cricket

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holy crickets

An exclamation of surprise, shock, or astonishment. Holy crickets, the bill for that dinner is nearly $200! We won the lottery? Holy crickets, that's amazing news!
See also: cricket, holy

jiminy cricket

A minced oath for "Jesus Christ," expressing surprise, shock, or astonishment. Jiminy cricket, the bill for that dinner is nearly $200! We won the lottery? Jiminy cricket, that's amazing news!
See also: cricket

it's not cricket

It isn't fair, sportsmanlike, or legitimate. I know you want to avoid confrontation, but it's not cricket to break up with someone by text message. I don't see why you think it's not cricket—everyone else does it all the time.
See also: cricket, not

it's just not cricket

It isn't fair, sportsmanlike, or legitimate. I know you want to avoid confrontation, but it's just not cricket to break up with someone by text message. You say it's just not cricket, but everyone else fluffs up their CV when they apply for a job.
See also: cricket, just, not

merry as a cricket

old-fashioned Jubilant; especially carefree, lively, and full of fun. Tom is playing outside, merry as a cricket. Though he acts as merry as a cricket, he is dreadfully unhappy when he is all alone.
See also: cricket, merry

a cricket on the hearth

A sign of good health and good fortune. I'm putting this cricket statuette here because a cricket on the hearth is supposed to bring good luck.
See also: cricket, hearth, on

It's not cricket.

 and It's not kosher.
It's not done.; It's not acceptable. You can't do that! It's not cricket!
See also: cricket, not

*merry as a cricket

 and *merry as the day is long
very happy and carefree. (*Also: as ~.) Mary is as merry as a cricket whenever she has company come to call. The little children are as merry as the day is long.
See also: cricket, merry

not cricket

Unfair, unsportsmanlike, as in It's not cricket to let him go without notice. This term, in which the sport of cricket is equated with upright behavior, survives in America despite the relative unfamiliarity of the sport there. [Mid-1800s]
See also: cricket, not

it's just not cricket

or

it's not cricket

BRITISH, OLD-FASHIONED
People say it's just not cricket or it's not cricket to mean that someone's behaviour is unfair or unreasonable. Companies can't treat their staff like that — it's not cricket! Note: Cricket is traditionally associated with the values of fairness and respect for other players.
See also: cricket, just, not

not cricket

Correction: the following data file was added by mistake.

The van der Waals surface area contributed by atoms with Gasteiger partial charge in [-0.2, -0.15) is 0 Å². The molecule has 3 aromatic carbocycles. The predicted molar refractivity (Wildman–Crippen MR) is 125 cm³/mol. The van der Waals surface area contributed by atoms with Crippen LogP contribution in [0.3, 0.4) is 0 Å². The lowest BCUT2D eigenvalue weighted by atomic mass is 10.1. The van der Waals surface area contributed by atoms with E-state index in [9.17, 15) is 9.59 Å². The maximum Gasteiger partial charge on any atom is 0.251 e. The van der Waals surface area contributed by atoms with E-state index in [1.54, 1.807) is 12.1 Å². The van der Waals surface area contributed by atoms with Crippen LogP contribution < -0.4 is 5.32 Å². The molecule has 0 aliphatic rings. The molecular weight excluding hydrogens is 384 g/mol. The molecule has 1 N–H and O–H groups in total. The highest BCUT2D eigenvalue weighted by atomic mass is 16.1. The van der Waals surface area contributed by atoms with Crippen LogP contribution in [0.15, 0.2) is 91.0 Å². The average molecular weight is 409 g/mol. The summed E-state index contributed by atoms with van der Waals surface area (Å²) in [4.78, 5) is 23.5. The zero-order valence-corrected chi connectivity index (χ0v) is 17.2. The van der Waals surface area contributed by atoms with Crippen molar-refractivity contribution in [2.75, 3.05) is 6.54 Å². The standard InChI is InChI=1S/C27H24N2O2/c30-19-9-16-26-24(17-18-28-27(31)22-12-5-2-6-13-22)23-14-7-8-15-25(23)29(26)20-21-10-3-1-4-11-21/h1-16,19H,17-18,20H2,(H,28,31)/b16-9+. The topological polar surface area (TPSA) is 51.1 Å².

contrary to traditional standards of fairness or rectitude. British informal
The game of cricket, with its traditional regard for courtesy and fair play, has been a metaphor for these qualities since at least the mid 19th century.
See also: cricket, not

it’s (just) not ˈcricket

(old-fashioned, British English, informal) it is not a fair or an honourable action or way of behaving
See also: cricket, not

cricket

mod. acceptable. (See negative examples at not cricket.) Is it really cricket to play under two different names?

not cricket

mod. unfair; illegitimate; unorthodox. (See affirmative examples at cricket.) What do you mean it’s not cricket? You do it.
See also: cricket, not

cricket on the hearth

A symbol of good luck and health. A cricket on the hearth has been a sign of household luck for millennia and in many cultures. Crickets were widely considered to bring good fortune as well as a kind of companionship. Representations of a cricket have long been included as a fireplace decoration. The expression “to find a cricket on the hearth is the luckiest thing of all” comes from Charles Dickens's novella, Cricket on the Hearth.
See also: cricket, hearth, on
References in classic literature ?
But, sad to relate, my dear children, he did hit the Cricket, straight on its head.
With a last weak "cri-cri-cri" the poor Cricket fell from the wall, dead!
It may have entertained the Cricket too, for anything I know; but, certainly, it now began to chirp again, vehemently.
To have a Cricket on the Hearth, is the luckiest thing in all the world
John looked at her as if he had very nearly got the thought into his head, that she was his Cricket in chief, and he quite agreed with her.
This has been a happy home, John; and I love the Cricket for its sake
I was thinking of these things to-night, dear, when I sat expecting you; and I love the Cricket for their sake
And the Cricket and the kettle, turning up again, acknowledged it
And as he soberly and thoughtfully puffed at his old pipe, and as the Dutch clock ticked, and as the red fire gleamed, and as the Cricket chirped; that Genius of his Hearth and Home (for such the Cricket was) came out, in fairy shape, into the room, and summoned many forms of Home about him.
But, what was that young figure of a man, which the same Fairy Cricket set so near Her stool, and which remained there, singly and alone?
By ELIZABETH OJINAScientists last year proposed that farming crickets could be safer for our environment compared to rearing chickens.
These crickets will also appear in marketing activities for the promotion of cricket amongst the masses.
Among the things that come to mind when thinking about night are darkness, the moon, bedtime, and, in many places, chirping crickets.
A mutation for silence has spread so fast because an invasion of deadly flies finds male crickets to attack by following their chirps, says Marlene Zuk of the University of California, Riverside.
A new set of studies offers an explanation for why it happens: These crickets go on the march when they're short of protein and salt in their diets.